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Happy Birthday, Reuter

Happy Birthday, Reuter

Associate Editor

Monday, July 28th, 2008

Everyone one of us who cares about news is familiar with Reuters. But until I heard “The Writer’s Almanac” on NPR the other day, it never occurred to me that there was a man, Paul Reuter, who started it all, let alone that he was the son of a rabbi who converted to Christianity. You can hear Garrison Keillor tell you about the man by clicking here:

Here’s the Writer’s Almanac text: (July 21. It’s the birthday of) Paul Reuter-born Israel Beer Josaphat, the son of a rabbi-in Kassel, Germany (1816). After finishing school, he worked at a bank, where he came into contact with a renowned physicist who worked to apply math and science theory to the practical uses of electricity. He also experimented with the telegraph, and young Josaphat was greatly enthused by the prospects of the new technology.

When Josaphat was 29, he moved to England and converted to Christianity. He changed his name to Paul Julius Reuter, and one week after his baptism in London, he got married at the same Lutheran church where he was baptized. He moved back to Germany, where he worked at a publishing company. He published controversial political pamphlets, which caught the undesirable attention of German government leaders, and Reuter had to flee to Paris.

He earned a living as a translator for a news service agency. Then he moved back to Germany and started a financial news agency that relied on carrier pigeons. At the time, there was a short gap in the telegraphic lines between Berlin and Paris. In order to deliver stock prices and other economic news, pigeons were used between Aachen (the end of the German telegraph lines) and Brussels, Belgium, where the lines picked up and ran to Paris. It was four times as fast to send the messages by pigeon than by the post train. When this missing telegraph link was completed a few years later, his pigeon carrier service-which had a fleet of more than 200 birds-went out of business.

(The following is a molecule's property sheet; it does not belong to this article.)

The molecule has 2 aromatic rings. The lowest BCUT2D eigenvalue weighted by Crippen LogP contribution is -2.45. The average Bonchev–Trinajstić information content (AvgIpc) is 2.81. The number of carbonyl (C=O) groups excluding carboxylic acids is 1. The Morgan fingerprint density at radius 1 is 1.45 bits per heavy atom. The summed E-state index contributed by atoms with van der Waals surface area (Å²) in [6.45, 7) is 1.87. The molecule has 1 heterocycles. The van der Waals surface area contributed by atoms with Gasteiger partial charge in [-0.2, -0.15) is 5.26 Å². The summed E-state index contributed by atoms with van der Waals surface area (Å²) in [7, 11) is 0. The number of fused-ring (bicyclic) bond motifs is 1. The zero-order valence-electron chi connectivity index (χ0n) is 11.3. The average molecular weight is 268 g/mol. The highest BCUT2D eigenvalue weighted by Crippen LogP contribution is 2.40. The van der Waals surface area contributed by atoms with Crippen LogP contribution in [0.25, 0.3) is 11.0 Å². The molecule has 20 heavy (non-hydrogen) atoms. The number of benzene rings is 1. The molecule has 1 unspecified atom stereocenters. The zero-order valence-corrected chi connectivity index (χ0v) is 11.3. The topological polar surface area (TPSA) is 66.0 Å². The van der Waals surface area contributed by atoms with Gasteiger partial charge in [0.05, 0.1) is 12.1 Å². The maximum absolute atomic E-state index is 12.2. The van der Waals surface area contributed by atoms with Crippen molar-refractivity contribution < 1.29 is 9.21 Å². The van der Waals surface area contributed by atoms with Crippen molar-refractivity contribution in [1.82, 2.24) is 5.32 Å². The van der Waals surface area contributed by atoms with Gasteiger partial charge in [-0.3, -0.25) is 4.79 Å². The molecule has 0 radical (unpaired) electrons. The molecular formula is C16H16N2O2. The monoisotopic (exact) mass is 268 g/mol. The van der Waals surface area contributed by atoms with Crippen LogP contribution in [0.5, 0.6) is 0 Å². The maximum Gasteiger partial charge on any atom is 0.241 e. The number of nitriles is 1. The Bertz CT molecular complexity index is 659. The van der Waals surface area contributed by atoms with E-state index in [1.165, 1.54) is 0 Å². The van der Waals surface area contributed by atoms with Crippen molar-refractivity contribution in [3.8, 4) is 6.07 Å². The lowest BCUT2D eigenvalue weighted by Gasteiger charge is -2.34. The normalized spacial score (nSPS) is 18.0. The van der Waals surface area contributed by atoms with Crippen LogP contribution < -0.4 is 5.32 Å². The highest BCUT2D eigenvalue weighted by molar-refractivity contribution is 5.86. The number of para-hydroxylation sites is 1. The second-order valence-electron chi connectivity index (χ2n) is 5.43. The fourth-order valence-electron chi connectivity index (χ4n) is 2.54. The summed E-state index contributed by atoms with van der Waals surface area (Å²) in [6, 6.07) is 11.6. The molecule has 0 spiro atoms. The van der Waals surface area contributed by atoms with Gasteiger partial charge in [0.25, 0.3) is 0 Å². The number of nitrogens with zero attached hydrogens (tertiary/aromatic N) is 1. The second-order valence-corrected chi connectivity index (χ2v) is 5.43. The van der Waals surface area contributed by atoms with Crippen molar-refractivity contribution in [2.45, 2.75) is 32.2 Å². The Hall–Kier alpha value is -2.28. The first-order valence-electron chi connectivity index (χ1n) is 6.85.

He went back to London and set up an office close to the London Stock Exchange. From here, he used the telegraph to transmit financial news, mostly stock market quotes, to and from Paris. For several years, he tried to persuade newspapers that they could greatly benefit from his services. In 1858, The London Times and others subscribed, and Reuter’s news agency became an integral part of European media.

Reuters was the first in Europe to report the assassination of Abraham Lincoln, which they found out about less than two weeks after it occurred. An American agent of Reuters hired a tugboat to catch up to the mail boat that had already left the U.S. and was heading across the Atlantic, and then he tossed onto the ship a canister with the news. When the ship was off the coast of Ireland 12 days after it left America, Paul Reuter came out to meet it. He telegraphed news of the Lincoln’s assassination to London. The agency was more than a week ahead of its European competitors in reporting the news.

In an 1883 memo, he wrote about what type of news should be reported over the wires: “fires, explosions, floods, inundations, railway accidents, destructive storms, earthquakes, shipwrecks attended with loss of life, accidents to war vessels and to mail steamers, street riots of a grave character, disturbances arising from strikes, duels between and suicides of persons of note, social or political, and murders of a sensational or atrocious character.” He further instructed “that the bare facts be first telegraphed with the utmost promptitude, and as soon as possible afterwards a descriptive account, proportionate to the gravity of the incident.” His instructions in this memo formed a sort of industry standard for future news media.

Reuter shares a birthday with Ernest Hemingway. More on him by clicking the link above.

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